So, you're aware that Spore is a life simulator in which you (as a Play-Doh-wielding god) raise a species up from a single-celled organism all the way through to a planet-destroying scourge of the galaxy.
We're on the same page, right? The game, rather like the whole concept of life itself, is far too big to describe in the space allotted - so check with Mr Google if you're not up to speed, then rejoin the printed-page party right here as soon as you can. As we're doing the tribal dance. Baby.
After microorganisms come nature trials on land: basically, collecting DNA points from fighting, being friendly or simply nosing through fossils lying about the place. The more you develop the brain and body parts of your little chaps/chapesses and the more sociable dancing you instruct them to do, the more little mates can trail around after you.
As soon as you have a posse of three, well, that's where Will Wright goes all Kubrick on us. The music from 2001 fills your speakers, as your odd little quadruped green chaps with bums for eyes (or whatever) re-enact the bone-crushing scene in which the apes are forcibly evolved by the Monolith, the camera spins and (as if from nowhere) a tribal hut appears.
This third stage of Spore will kick in two hours into the game - the preceding microscopic and Attenborough-inspired antics lasting a half-hour and an hour-and-a-half respectively. It's all about uniting various tribes of your bum-eyed (or whatever) greenskins through either sociable or violent means - or, more likely, a mixture of the two.
It's almost like a scene from the start of an early Warcraft RTS map at first, with a few characters on screen doing odd jobs - your little ocularly arsed (or whatever) compadres heading out to fish or kill off the still-small-brained species who you rubbed nose-attached shoulders with formerly. All of which are designed by other Spore players, remember.
This is a family game, though (a very, very family game), so rather than gnaw on their guts, your beings bend down and create a neat platter of their bodies, before wandering back to the food-storage area like snooty waiters.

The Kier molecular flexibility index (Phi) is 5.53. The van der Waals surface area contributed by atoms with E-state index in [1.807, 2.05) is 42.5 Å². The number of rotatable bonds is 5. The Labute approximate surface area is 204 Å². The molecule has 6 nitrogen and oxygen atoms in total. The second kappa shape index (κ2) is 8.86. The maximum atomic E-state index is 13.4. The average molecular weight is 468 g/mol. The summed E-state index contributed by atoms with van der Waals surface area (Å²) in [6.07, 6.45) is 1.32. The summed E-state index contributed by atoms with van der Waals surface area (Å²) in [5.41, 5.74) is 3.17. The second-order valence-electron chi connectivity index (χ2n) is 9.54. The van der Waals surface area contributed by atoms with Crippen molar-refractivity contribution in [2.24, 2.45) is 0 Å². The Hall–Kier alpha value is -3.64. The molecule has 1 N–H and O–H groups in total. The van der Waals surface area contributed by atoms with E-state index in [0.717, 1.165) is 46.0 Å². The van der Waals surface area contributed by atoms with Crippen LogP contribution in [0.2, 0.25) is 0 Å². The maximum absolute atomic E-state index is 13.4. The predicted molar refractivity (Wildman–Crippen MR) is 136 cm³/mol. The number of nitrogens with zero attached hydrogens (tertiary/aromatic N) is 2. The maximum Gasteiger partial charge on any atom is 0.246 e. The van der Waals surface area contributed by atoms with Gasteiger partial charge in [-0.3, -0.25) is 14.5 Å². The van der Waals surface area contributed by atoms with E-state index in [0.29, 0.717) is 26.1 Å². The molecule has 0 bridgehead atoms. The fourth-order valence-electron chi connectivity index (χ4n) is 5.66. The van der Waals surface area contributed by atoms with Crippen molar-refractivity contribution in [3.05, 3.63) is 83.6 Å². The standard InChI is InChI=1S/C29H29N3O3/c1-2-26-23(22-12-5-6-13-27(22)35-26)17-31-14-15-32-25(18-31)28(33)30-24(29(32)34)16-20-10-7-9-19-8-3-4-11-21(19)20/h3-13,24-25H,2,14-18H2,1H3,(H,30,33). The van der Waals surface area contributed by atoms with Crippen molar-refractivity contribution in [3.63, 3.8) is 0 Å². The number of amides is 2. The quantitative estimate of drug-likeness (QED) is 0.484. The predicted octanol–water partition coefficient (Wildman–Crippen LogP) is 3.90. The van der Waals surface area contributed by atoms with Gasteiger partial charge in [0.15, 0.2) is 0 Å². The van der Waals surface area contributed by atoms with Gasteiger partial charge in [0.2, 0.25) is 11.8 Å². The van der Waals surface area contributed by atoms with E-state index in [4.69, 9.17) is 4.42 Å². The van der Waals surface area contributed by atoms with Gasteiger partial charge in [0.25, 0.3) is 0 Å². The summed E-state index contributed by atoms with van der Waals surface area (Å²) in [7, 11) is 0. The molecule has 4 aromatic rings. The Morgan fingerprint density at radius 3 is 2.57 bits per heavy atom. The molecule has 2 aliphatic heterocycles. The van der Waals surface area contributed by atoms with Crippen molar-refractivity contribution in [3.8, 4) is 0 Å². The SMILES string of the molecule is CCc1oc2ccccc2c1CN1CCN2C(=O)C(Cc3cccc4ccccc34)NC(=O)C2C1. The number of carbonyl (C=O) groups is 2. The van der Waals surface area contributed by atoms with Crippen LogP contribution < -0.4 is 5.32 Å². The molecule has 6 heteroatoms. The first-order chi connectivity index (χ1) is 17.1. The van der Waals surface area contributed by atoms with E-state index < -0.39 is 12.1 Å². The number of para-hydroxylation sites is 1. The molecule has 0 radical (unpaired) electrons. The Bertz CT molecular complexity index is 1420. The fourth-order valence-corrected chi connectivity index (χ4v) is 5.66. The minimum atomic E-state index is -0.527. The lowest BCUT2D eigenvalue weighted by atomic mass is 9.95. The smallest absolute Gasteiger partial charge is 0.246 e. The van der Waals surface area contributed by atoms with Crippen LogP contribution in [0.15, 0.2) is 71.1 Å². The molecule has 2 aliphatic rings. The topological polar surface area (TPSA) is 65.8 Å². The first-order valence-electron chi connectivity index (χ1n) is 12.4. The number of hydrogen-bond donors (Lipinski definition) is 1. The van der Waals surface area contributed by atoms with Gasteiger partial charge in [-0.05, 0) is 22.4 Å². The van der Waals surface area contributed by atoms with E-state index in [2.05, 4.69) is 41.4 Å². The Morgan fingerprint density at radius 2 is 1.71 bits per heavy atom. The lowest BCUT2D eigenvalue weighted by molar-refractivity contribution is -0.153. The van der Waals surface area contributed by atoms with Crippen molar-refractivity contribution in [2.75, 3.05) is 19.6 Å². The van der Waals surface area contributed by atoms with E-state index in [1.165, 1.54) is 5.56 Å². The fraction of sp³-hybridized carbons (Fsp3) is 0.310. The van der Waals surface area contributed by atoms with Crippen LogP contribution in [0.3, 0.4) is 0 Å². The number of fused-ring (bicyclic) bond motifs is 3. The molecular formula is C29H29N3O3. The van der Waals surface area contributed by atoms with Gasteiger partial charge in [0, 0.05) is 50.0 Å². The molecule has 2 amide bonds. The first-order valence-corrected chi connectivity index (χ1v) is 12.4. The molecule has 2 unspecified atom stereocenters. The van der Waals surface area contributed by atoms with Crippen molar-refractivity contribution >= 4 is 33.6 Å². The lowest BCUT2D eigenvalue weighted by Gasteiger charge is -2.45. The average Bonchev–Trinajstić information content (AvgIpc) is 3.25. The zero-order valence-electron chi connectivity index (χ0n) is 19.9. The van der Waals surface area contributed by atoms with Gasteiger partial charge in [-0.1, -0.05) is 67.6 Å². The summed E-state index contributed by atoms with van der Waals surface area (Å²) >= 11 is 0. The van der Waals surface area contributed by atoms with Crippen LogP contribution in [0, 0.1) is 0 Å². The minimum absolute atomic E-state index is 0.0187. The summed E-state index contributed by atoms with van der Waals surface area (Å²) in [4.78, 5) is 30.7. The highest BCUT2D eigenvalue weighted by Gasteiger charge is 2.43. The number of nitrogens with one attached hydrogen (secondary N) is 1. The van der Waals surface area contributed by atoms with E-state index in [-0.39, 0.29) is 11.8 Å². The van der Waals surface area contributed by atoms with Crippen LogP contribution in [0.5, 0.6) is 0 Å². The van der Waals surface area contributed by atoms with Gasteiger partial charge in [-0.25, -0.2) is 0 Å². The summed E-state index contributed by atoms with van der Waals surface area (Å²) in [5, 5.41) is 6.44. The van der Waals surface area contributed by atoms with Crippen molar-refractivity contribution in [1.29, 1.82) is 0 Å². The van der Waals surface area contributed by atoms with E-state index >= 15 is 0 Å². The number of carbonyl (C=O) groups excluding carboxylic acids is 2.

Meanwhile, you, Mr God himself, will be busy upgrading the tribe with better equipment and facilities in your quest for the magical 15 members that will signal the start of a more civilised age.
To do this, you must either send those of anal eyes (or whatever) over to wreck the main hut of a nearby opposing tribe and fill some of them with spears - after which, those remaining will be forced to kowtow to your wishes - or act all sociable. Obviously, your decision will depend on just how you've brought up your little entourage, since carnivorous, pointy-toothed savages bearing clubs won't be quite so good at small talk.
To make nice, you put on your user-defined recruitment glad rags, gather up your food supply and deposit it at the homestead of your rivals, before striking up some sweet, sweet music - with the bum-eyed band (or whatever) tooting away on pipes, banging on drums and doing cutesy-pie dances.
A few feet will begin to tap in the audience, and those suitably impressed will defect to your side - it's a bit like a Fisher-Price version of The Hunt For Red October. Once you hit the magic number 15 in your personal brat pack, you'll be free to enter a new age of buildings, cars, aeroplanes and modern-day sphincter-spyhole (or whatever) shenanigans.
The whole tribal trip lasts around an hour-and-a-half (it'll take about eight hours to get your charges all the way from amoeba to interplanetary explorers).
It's all great - but I reckon it's worth noting that this is a game that's drifted ever closer towards the mainstream market as previously unseen mechanics of gameplay have been introduced.